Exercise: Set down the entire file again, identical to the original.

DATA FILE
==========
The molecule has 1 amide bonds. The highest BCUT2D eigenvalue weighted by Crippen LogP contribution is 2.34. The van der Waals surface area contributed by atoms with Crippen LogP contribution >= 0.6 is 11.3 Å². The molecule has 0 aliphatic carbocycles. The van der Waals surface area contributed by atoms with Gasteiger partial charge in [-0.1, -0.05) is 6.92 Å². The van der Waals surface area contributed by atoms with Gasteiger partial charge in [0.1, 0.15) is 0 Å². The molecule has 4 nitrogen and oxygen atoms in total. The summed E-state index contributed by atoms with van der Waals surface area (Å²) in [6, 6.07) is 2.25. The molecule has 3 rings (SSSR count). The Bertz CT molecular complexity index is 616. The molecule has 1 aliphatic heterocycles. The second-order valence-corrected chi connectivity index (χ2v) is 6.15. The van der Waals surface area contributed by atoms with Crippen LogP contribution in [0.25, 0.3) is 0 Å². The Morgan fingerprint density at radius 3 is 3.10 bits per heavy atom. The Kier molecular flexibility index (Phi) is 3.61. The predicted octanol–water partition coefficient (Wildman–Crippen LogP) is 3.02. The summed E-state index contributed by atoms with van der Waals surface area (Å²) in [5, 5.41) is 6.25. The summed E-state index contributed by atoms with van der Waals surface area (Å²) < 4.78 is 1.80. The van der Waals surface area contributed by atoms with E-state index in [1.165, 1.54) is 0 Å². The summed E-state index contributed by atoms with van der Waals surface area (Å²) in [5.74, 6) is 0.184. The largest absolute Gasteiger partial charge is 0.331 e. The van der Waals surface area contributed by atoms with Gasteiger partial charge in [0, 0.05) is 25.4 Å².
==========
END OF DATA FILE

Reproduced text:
The molecule has 1 amide bonds. The highest BCUT2D eigenvalue weighted by Crippen LogP contribution is 2.34. The van der Waals surface area contributed by atoms with Crippen LogP contribution >= 0.6 is 11.3 Å². The molecule has 0 aliphatic carbocycles. The van der Waals surface area contributed by atoms with Gasteiger partial charge in [-0.1, -0.05) is 6.92 Å². The van der Waals surface area contributed by atoms with Gasteiger partial charge in [0.1, 0.15) is 0 Å². The molecule has 4 nitrogen and oxygen atoms in total. The summed E-state index contributed by atoms with van der Waals surface area (Å²) in [6, 6.07) is 2.25. The molecule has 3 rings (SSSR count). The Bertz CT molecular complexity index is 616. The molecule has 1 aliphatic heterocycles. The second-order valence-corrected chi connectivity index (χ2v) is 6.15. The van der Waals surface area contributed by atoms with Crippen LogP contribution in [0.25, 0.3) is 0 Å². The Morgan fingerprint density at radius 3 is 3.10 bits per heavy atom. The Kier molecular flexibility index (Phi) is 3.61. The predicted octanol–water partition coefficient (Wildman–Crippen LogP) is 3.02. The summed E-state index contributed by atoms with van der Waals surface area (Å²) in [5, 5.41) is 6.25. The summed E-state index contributed by atoms with van der Waals surface area (Å²) < 4.78 is 1.80. The van der Waals surface area contributed by atoms with E-state index in [1.165, 1.54) is 0 Å². The summed E-state index contributed by atoms with van der Waals surface area (Å²) in [5.74, 6) is 0.184. The largest absolute Gasteiger partial charge is 0.331 e. The van der Waals surface area contributed by atoms with Gasteiger partial charge in [0, 0.05) is 25.4 Å².